von by EGO-Redaktion Original in English, angezeigt indisplayed in English

Dr Alexander Badenoch
Dr Alexander Badenoch, Lecturer, Department of Media and Cultural Studies, University of Utrecht.

First of all, I must express gratitude to the organizers not only for the opportunity to explore such an ambitious project which opens up new transnational perspectives on European history to a broad audience, but also for admitting a French spy into your midst – albeit one who has just incompetently blown his cover. As we move forward with the online encyclopaedia of the LabEx Ecrire une nouvelle histoire de l'Europe, EGO will continue to be an important benchmark, and, I hope, a dialogue partner and collaborator in the future. I would also like to thank Jürgen Wilke for his thorough commentary, which in many points has summed up my own experience in exploring EGO. In my remarks here, I will take up some of his points to explore more deeply the ways in which the multi-media aspects of EGO might be utilized to make the most of the possibilities of an online history. In so doing, I will draw in part on my experiences as the editor of "Inventing Europe", which Helmuth Trischler also mentioned in his remarks.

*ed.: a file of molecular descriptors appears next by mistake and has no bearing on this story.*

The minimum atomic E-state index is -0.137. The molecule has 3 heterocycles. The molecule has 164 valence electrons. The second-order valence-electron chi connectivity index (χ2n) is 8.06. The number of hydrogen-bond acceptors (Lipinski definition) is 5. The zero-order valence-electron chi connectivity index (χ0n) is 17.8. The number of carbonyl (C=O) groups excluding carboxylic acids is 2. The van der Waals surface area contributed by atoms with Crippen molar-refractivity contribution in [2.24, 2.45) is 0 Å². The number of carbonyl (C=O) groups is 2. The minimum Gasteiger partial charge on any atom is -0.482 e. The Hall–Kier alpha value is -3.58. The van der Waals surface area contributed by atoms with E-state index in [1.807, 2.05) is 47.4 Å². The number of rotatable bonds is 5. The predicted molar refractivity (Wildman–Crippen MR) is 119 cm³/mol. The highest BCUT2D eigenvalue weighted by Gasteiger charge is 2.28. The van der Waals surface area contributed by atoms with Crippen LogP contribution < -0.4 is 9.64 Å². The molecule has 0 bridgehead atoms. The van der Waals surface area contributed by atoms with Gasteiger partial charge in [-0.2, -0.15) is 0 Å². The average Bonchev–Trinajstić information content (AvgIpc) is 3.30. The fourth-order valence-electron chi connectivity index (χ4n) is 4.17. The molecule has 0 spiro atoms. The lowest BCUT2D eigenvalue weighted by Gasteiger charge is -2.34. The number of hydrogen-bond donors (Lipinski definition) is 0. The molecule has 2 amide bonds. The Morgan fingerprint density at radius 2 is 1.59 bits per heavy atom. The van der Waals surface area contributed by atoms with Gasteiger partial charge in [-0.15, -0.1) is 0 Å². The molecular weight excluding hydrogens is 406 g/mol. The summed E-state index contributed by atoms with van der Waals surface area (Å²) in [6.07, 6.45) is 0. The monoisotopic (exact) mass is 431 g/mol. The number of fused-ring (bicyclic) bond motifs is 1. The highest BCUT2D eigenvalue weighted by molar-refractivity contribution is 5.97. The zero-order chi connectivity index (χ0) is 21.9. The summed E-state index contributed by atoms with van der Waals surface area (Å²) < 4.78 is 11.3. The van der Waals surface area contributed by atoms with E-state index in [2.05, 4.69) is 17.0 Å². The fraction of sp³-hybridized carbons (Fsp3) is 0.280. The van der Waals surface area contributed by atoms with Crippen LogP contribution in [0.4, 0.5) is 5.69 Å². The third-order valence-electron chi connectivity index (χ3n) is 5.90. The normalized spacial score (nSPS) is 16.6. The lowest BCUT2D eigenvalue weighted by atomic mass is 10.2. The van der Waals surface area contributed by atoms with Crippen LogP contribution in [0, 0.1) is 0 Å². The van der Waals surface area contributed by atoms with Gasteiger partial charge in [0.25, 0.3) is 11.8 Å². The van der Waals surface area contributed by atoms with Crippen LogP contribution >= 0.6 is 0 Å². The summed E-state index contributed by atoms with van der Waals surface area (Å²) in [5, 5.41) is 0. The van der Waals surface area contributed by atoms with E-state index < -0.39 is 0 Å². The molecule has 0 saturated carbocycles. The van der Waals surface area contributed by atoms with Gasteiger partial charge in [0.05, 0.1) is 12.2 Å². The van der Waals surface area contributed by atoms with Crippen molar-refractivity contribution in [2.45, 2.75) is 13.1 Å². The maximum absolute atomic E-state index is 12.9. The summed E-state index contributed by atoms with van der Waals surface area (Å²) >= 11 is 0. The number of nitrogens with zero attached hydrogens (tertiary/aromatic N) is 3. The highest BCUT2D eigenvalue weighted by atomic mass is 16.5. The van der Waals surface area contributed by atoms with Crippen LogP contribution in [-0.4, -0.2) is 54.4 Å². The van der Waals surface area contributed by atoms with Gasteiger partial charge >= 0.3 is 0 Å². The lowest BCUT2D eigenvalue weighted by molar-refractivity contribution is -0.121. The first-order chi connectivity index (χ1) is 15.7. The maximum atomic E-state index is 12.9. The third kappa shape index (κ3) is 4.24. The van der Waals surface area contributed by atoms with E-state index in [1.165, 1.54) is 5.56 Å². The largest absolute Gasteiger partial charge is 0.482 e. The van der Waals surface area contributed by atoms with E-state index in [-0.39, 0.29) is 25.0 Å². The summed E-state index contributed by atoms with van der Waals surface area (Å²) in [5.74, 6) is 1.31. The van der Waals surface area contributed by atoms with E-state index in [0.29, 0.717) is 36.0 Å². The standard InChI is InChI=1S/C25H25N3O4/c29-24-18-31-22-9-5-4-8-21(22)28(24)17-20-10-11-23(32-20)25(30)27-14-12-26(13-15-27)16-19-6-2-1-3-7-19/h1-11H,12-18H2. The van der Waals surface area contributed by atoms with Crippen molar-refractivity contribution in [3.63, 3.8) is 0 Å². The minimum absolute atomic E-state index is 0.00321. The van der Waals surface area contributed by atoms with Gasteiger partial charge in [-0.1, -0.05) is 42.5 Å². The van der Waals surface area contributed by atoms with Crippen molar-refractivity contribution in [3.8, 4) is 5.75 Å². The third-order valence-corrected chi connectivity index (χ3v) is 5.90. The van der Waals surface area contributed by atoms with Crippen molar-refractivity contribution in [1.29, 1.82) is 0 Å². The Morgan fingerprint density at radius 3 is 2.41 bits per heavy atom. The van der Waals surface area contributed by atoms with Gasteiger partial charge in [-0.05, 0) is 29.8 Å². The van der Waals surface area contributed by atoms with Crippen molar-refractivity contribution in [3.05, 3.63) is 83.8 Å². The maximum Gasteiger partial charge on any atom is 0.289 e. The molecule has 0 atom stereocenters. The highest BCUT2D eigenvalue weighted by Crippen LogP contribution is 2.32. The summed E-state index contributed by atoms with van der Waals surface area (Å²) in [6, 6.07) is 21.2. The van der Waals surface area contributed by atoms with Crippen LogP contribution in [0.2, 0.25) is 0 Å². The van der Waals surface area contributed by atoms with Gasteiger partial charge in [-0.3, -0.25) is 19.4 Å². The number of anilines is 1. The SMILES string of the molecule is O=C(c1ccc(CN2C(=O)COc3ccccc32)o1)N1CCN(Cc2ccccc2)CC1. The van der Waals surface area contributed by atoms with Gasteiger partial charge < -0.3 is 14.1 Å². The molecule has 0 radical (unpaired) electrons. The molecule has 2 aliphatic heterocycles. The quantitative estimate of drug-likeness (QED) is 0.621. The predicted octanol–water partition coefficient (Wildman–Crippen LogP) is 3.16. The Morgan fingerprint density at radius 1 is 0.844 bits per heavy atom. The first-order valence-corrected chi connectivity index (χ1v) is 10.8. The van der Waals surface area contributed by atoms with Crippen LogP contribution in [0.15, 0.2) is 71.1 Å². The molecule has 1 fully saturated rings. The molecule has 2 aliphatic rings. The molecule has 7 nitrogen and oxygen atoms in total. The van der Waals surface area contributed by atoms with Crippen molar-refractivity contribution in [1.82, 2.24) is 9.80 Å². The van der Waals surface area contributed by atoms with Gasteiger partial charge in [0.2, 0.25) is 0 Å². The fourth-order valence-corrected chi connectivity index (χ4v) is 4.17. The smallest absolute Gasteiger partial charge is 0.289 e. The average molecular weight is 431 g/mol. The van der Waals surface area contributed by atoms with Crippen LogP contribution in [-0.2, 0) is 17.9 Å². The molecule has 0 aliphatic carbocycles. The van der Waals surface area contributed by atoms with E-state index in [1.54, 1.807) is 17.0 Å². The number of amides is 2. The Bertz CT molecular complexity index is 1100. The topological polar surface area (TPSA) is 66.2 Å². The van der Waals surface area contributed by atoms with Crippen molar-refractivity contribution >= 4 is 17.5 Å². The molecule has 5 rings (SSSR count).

I would like to take up the dual purpose of the media in EGO. On the one hand there is the so-called "content" dimension, where "media" refer to historical processes of mediation and transfer that EGO seeks to highlight, and on the other, the "instrumental" dimension, that refers to how EGO makes use of the multimedia aspects of the World Wide Web to explore these processes. I propose, however, to collapse these two once more and read the latter in terms of the former. EGO is – like many other online projects of European history – embedded in the same sort of transnational processes of cultural circulation and transfer that it seeks to explore.1 In other words, we can analyze EGO, too, as formed within an ensemble of transnational actors, practices, networks, and media. Don't worry; I will suppress the urge to use my commentary as a kind of participant observation in an ethnographic study of European historians. The goal, of course, is exactly the opposite: to use what we already know about our community of practice in order to explore the possibilities and limits it faces with regard to media.